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Dairy Facts 2016
 
 

Ambassadors: Future of US Trade Is Uncertain, but Full of Opportunity

Jan 24, 2018
(L to R): Michael Dykes, Darci Vetter, Tim Groser and David O'Sullivan

Although the future of U.S. trade policy is hard to predict, one thing is clear: The future looks bright for countries that are forging ahead and securing new trade pacts, according to a panel of ambassadors at Dairy Forum 2018 this week in Palm Desert, California. Representing the views of the European Union, New Zealand and the United States, the ambassadors discussed the moves their countries are making on trade and what they could mean for U.S. dairy companies.

"Uncertainty will be the name of the game for quite some time" for U.S. trade policy, said Ambassador Darci Vetter, former chief agricultural negotiator in the Office of the U.S. Trade Representative.

“It’s undeniable that there are opportunities for global dairy trade. The question lies in how profitable our products will be in emerging markets,” said Vetter. “Dairy companies should advocate for policies that will allow their products to be competitive globally.”

New Zealand

The other ambassadors acknowledged that their countries are actively seeking these advantages. New Zealand is moving forward on the Trans-Pacific Partnership, and the European Union is pursuing new bilateral trade agreements with no sign of slowing down, they said.

“You’re the greatest country in the world and you’re going to have to find a way to deal with this," said Tim Groser, New Zealand Ambassador to the United States, referring to America’s growing attitude against trade deals. "But we’re not stopping. We’re going ahead, and we just want you guys to sort it out."

European Union

Ambassador David O'Sullivan, head of the delegation of the European Union to the United States, echoed this message and shared the progress the EU is making on several of the more than 40 active trade deals it is currently pursuing.

“If we complete all these deals, frankly, we’ll be at the center of the largest free trade network the world has ever seen,” he said.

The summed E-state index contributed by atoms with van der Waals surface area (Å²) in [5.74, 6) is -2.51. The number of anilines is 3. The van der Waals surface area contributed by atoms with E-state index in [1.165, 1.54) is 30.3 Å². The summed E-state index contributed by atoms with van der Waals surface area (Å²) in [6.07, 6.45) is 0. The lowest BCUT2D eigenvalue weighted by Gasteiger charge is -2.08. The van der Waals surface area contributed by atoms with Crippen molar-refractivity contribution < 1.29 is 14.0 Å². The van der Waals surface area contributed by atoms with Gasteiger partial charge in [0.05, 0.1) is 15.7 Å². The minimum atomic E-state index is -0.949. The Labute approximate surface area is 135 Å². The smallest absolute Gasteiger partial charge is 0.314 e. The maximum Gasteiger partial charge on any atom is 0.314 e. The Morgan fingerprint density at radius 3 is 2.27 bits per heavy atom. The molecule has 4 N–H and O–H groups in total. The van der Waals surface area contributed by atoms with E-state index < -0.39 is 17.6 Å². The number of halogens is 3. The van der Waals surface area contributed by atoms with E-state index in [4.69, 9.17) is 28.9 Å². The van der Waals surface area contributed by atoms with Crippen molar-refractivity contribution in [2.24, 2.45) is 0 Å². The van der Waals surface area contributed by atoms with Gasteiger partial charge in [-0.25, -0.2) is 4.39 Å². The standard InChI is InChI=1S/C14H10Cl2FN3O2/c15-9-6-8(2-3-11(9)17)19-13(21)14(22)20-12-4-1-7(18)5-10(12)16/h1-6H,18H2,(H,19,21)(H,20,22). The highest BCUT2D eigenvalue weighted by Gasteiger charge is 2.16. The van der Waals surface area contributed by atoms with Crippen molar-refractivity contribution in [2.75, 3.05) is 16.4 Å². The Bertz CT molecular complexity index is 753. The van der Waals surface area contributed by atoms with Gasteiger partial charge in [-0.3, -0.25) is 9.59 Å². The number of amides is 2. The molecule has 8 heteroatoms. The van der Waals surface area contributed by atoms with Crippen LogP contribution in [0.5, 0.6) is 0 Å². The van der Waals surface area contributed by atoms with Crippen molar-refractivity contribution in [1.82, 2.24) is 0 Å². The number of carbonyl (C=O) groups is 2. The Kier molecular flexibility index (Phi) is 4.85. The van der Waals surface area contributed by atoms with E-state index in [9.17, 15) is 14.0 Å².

“Do we need any further evidence? The rest of the world continues to move on with or without the United States, and we just heard it,” said Michael Dykes, D.V.M., IDFA president and CEO, who moderated the discussion.

Not Too Late

The ambassadors were optimistic about opportunities for the U.S. dairy industry to still succeed in trade and improve its global market access. Groser agreed with the U.S. dairy industry that Canada’s new milk pricing policies are harmful and that he’s hopeful they can be addressed in NAFTA’s modernization. He also offered a ray of hope for U.S. companies that lost the promise of market access in TPP. 

If ever the United States wanted to push against the door to access TPP, the administration would be able to tap it open with one finger, he said.

Eye on NAFTA

Vetter encouraged the dairy leaders to watch the sixth round of NAFTA negotiations this week in Montreal, Canada, to see how the United States is packaging some of its most hotly debated asks for signs that progress is being made on dairy issues. 

To view the full presentation on demand, visit Broadcast Live, a live session website sponsored by Dairy Foods magazine.

For more information, contact Beth Hughes, IDFA director of international affairs, at bhughes@idfa.org.

 
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